The "Dust Bowl" Era Bank Robbers, Vol IV: "Pretty Boy" Floyd
“Pretty Boy” Floyd was primarily a small-time Oklahoma bank robber. Between 1931 and 1932 he was said to have committed about half the bank robberies in that state, Floyd’s typical bank robbery rarely resulted in a loss of more than a few thousand dollars and considering that he usually had to split it up 3 or 4 ways, he was lucky if he got $1,000 per robbery and frequently it was much less. More
The “Dust Bowl” of the early 1930s spawned the era of the Mid-West bank robbers. Gangs led by Bonnie & Clyde, John Dillinger, “Pretty Boy” Floyd, and “Baby Face” Nelson became the stuff of American legend. None of them was spectacularly successful at bank robbing and all of them came to bad ends, being shot down in the end by the law. They all, however, caught the public imagination and became the anti-hero’s of their day. This was the era of the Great Depression where the banks were perceived of being greedy and heartless despoilers, grinding the common people down for their own profit. The “Dust Bowl” era bank robbers personified the anti-hero who gave the banks a taste of their own medicine and the public could not get enough of it. When Bonnie & Clyde shot it out with the law and John Dillinger broke out of jail, the public followed their every move with the greatest of interest, as many of them would have secretly have liked to have done the same thing, had they the nerve for it. As it was, they glamorized these bandits and made them bigger than life, because that’s what the public wanted to believe about them. Painting the town red every night at the best restaurants and nightclubs, always on the arm of beautiful women, leading a life of danger and excitement at every turn, and engaging in submachine gun fights with the law “at the drop of a hat” was the life people dreamed these bandits led.
“Pretty Boy” Floyd was primarily a small-time Oklahoma bank robber. Between 1931 and 1932 he was said to have committed about half the bank robberies in that state. In fact, in the smaller towns, which were frequently the target of Floyd’s robberies, the robbery insurance went up to $10 per each $1,000 in deposits. Things got so bad for the bankers that they demanded the state’s governor call out the national guard to hunt Floyd down. However, despite all this concern, Floyd’s typical bank robbery rarely resulted in a loss of more than a few thousand dollars and considering that he usually had to split it up 3 or 4 ways, he was lucky if he got $1,000 per robbery and frequently it was much less. Much like Bonnie & Clyde, Floyd only got enough money to get by day-to-day on.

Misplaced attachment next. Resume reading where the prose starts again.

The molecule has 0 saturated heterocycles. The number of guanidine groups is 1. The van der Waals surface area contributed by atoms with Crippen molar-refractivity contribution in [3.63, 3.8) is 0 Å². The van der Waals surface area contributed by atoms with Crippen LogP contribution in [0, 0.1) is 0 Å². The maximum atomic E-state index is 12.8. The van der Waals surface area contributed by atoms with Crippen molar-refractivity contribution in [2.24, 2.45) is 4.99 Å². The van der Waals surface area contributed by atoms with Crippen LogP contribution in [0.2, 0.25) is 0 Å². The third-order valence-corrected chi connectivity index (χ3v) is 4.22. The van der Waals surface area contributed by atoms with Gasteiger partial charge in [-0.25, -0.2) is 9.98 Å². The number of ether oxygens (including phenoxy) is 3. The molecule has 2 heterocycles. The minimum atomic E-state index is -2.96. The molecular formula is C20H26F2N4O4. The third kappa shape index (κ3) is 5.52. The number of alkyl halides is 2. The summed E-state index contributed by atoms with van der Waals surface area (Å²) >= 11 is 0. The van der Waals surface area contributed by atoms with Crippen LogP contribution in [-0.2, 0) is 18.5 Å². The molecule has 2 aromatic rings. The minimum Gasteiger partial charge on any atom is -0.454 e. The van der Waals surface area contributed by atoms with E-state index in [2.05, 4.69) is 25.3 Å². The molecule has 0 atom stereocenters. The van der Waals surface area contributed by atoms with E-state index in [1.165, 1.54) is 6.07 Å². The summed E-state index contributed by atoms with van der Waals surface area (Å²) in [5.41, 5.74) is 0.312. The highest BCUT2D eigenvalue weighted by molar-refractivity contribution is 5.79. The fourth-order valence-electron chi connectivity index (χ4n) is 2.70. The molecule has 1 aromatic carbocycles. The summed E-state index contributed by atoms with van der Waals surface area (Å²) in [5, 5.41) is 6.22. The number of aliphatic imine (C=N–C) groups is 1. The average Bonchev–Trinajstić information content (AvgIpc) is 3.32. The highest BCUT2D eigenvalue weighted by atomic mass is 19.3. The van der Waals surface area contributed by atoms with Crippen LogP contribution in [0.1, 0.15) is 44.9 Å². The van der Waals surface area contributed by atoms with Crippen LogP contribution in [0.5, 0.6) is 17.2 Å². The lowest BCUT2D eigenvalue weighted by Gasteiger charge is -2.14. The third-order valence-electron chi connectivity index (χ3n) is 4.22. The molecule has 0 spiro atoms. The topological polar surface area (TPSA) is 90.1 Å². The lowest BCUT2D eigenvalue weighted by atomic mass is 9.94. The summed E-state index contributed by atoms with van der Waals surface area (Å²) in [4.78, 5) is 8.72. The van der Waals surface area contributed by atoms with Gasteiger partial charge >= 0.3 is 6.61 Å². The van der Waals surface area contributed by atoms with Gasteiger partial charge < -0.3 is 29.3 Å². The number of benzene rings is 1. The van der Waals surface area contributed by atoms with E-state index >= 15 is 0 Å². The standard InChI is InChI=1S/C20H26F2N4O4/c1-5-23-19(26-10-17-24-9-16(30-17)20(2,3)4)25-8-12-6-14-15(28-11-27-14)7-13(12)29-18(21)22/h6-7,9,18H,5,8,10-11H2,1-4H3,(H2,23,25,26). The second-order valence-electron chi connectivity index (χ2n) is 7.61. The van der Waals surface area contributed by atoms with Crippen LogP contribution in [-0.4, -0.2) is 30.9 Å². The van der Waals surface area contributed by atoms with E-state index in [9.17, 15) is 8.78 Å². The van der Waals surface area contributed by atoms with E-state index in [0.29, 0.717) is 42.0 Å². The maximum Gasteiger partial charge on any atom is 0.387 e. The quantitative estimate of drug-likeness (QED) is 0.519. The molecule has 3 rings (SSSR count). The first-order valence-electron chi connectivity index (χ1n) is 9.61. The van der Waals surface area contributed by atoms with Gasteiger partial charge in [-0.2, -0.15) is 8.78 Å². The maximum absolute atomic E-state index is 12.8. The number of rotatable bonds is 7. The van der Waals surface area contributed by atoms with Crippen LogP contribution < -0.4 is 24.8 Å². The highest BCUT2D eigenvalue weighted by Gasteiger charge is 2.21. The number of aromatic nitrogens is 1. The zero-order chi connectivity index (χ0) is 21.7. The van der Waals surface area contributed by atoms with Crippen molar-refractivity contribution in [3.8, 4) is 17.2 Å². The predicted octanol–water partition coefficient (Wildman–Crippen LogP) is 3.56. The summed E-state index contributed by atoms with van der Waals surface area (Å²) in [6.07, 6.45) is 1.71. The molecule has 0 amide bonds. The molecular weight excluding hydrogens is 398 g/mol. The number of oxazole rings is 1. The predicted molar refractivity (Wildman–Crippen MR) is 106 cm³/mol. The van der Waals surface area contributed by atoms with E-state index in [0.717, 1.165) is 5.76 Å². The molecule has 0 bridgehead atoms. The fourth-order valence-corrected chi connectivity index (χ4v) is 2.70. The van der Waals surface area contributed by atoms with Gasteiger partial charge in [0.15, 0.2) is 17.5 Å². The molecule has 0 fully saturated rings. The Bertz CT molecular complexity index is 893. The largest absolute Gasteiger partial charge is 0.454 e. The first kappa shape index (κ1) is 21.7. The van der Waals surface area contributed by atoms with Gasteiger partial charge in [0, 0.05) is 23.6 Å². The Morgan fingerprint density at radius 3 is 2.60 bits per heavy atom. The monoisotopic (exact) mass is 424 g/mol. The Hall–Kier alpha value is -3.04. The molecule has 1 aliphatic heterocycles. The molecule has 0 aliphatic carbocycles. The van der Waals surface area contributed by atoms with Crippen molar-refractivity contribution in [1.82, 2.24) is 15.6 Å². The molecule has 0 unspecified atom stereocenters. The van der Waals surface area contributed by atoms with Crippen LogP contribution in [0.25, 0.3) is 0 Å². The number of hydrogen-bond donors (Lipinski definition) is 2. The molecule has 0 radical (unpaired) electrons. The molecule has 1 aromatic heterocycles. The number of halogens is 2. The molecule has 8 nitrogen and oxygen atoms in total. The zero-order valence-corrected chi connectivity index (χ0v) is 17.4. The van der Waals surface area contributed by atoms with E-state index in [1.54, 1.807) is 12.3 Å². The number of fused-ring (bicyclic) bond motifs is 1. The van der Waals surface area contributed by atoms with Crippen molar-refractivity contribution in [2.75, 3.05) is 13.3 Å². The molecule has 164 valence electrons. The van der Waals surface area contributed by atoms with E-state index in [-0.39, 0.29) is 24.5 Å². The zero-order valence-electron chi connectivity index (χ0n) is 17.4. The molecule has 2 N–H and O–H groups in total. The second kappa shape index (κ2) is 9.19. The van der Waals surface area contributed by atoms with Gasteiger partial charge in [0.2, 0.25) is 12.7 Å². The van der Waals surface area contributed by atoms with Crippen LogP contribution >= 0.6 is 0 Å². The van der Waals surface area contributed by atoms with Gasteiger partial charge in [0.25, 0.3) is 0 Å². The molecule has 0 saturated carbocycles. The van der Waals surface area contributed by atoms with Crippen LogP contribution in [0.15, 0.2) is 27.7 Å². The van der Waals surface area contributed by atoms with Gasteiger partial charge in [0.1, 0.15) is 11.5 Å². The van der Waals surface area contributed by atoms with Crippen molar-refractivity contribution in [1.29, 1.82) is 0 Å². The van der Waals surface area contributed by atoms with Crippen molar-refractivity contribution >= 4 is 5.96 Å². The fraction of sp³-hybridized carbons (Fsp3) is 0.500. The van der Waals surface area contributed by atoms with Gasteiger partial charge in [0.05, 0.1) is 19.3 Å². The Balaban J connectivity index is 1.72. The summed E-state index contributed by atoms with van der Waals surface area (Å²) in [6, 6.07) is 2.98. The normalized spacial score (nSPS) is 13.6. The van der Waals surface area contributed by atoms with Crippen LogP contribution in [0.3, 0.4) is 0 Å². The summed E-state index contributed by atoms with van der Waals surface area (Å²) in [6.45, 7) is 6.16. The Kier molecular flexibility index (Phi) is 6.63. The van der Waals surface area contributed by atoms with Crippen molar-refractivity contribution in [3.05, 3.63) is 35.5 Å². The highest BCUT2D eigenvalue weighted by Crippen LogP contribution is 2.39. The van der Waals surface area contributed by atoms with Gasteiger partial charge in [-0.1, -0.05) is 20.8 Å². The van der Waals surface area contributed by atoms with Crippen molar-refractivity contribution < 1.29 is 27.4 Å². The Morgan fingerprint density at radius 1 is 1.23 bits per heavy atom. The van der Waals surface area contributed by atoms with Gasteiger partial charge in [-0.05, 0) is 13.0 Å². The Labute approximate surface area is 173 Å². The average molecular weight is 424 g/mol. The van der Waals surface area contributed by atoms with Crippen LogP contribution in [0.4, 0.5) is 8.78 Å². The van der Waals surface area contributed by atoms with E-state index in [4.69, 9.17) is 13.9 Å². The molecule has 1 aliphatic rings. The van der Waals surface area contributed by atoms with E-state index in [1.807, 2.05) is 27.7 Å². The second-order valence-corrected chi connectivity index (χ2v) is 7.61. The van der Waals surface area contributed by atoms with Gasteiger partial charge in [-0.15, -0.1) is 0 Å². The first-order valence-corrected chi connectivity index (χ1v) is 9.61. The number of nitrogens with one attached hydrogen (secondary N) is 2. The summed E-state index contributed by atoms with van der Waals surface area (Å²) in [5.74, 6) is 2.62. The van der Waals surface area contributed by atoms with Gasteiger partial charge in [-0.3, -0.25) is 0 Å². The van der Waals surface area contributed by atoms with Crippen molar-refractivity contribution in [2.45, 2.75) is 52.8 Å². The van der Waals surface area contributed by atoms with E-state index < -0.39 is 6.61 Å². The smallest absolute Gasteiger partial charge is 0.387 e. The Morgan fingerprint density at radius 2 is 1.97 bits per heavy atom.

Although Floyd may have robbed as many as 60 banks during his short career, he had not benefited much financially from it. He had no plans to escape somewhere to live a life of ease off the money he had stolen. Not only did his pente-anti stickups did not allow him to do this, but he basically remained a home-town boy who usually chose to commit his robberies within easy driving distance of the area he grew up in, the Cookston Mountain, where he could always take shelter among friends and family. All this changed, however, after his alleged participation in the Kansas City Massacre. This was seen as equivalent of the 1929 St Valentine’s Day Massacre in Chicago, but with an important difference; the victims in Chicago were gangsters, those in Kansas City were law enforcement officers. As in Chicago with Al Capone, public outrage finally boiled over and the FBI was finally empowered with the jurisdictional tools it had long been withheld from them. This spelled the end of Floyd and the other “Dust Bowl” era bank robbers, for now the FBI had the authority and means to run them down and when they did, thanks to the craven Hoover, they were usually shot down without being given a chance to surrender. This was done in a feeble attempt to erase the shame the FBI had endured through his incompetent leadership of it. What it did, however, was to make martyrs out of the “Dust Bowl” era bank robbers and enshrine them in a nostalgic myth that they did not deserve. It all but ensured that they were remembered as counter-culture anti-heroes who battled greedy banks and corrupt police forces, both of which oppressed the country’s normal working man.